Students who participate in focus groups can help your researchers process semester timelines in a more nuanced way. One of the end goals for researchers is a fuller understanding of the emotional context of students’ lives. Another goal is discovering what tasks students have on their plates — and how they use your product to complete them.
In focus groups, researchers and participants plot notable events of the semester, the related feelings about those events, and your product’s touch points. Focus groups reveal students’ mental models, which empowers your EdTech team to make a truly useful journey map.
Focus groups with instructor participants may have different goals. For example, researchers might set out to understand how instructors use particular textbooks. This narrower focus necessitates more specific questions. What became frustrating with the text? How did the publisher respond? What would make this text better?
Working directly with users in focus groups requires interviewing finesse. So be sure your team’s researchers adhere to interview best practices — otherwise they risk leaving insights behind.
UX research surveys are another way to gather information about your users’ needs and your product’s usability. Researchers determine key user tasks and formulate specific, open-ended questions to validate focus group findings.
Surveys should be carefully written and structured in order to get the most reliable results. Appropriate questions can include:
- What do you use to complete this task?
- When do you complete this task?
- How satisfied are you with your current way of completing it?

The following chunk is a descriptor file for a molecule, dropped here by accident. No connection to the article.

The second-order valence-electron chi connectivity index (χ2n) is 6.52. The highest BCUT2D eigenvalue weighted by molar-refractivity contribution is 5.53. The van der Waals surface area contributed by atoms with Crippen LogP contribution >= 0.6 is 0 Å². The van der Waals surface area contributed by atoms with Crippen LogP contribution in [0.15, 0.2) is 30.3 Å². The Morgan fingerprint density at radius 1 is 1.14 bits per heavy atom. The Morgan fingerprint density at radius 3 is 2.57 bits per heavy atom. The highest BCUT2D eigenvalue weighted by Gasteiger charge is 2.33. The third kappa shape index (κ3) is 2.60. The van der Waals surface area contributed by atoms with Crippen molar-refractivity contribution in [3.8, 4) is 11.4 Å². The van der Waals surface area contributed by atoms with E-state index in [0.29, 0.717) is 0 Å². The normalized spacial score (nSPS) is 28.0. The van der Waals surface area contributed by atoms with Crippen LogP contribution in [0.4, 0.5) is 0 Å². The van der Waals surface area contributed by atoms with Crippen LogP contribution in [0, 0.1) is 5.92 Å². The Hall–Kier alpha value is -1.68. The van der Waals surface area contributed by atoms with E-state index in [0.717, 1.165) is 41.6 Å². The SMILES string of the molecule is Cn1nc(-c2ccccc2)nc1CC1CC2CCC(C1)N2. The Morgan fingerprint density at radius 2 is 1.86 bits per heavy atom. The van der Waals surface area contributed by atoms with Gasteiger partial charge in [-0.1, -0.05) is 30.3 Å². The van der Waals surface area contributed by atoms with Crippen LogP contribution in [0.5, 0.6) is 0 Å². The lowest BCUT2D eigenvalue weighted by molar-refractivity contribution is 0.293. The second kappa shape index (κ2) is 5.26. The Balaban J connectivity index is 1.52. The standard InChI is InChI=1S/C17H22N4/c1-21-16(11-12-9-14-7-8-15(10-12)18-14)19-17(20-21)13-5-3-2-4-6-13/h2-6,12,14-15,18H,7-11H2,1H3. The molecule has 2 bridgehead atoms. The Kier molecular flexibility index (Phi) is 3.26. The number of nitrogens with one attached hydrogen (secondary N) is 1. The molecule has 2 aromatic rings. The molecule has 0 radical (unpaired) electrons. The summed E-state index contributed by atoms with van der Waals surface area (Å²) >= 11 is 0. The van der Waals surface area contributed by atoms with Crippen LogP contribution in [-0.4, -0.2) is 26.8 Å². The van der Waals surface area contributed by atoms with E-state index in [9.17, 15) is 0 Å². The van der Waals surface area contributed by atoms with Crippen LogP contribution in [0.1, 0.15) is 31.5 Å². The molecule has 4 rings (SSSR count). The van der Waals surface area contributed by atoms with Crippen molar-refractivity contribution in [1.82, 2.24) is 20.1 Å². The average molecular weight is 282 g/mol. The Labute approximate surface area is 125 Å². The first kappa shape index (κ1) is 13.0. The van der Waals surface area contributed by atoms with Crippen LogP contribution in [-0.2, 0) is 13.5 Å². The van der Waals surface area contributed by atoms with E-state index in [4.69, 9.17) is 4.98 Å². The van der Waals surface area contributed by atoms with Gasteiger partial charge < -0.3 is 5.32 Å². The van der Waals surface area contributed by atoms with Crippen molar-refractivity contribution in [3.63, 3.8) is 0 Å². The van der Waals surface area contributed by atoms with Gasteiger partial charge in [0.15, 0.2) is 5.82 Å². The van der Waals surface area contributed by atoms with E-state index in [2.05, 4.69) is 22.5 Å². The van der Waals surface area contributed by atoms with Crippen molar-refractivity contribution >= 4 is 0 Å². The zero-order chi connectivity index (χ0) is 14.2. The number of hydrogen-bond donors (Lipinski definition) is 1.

- How important is it that you complete it?
- Why is it important?
- How many hours per week does it require to complete this task?
- What are the top two factors you consider when deciding if or when you complete this task?
When to Initiate UX Research for Your EdTech Product
Focus groups and surveys can empower your team to build a user journey map, but that’s not a one-and-done event. Journey maps should be dynamic and responsive to changes in both your users’ lives and in your product. Build research-based journey maps at inflection points like these:
- In the discovery phase. The earlier you can include research to make an accurate user journey map, the more intuitive your product will be. Fuel product planning sessions with knowledge of your users’ lives, motivations, and mental models.
- In response to product trends. Adopting trends is only wise if your users will adopt them, too. Research can reveal users’ real needs and desires — and remove wrongful preconceived notions your team might hold.
- In response to friction. If you are encountering specific product issues (perhaps from customer experience reports), it’s a good time to revisit the user journey map. Where are users getting stuck or frustrated? What is happening before and after that event?
A well-developed, cohesive journey map is an essential tool for your EdTech product team. By utilizing different methods of mapping your user’s journey, you’ll be able to get more information about user patterns and decisions. And most importantly, you’ll stay close to the one thing that should guide your team — the evolving needs of your users.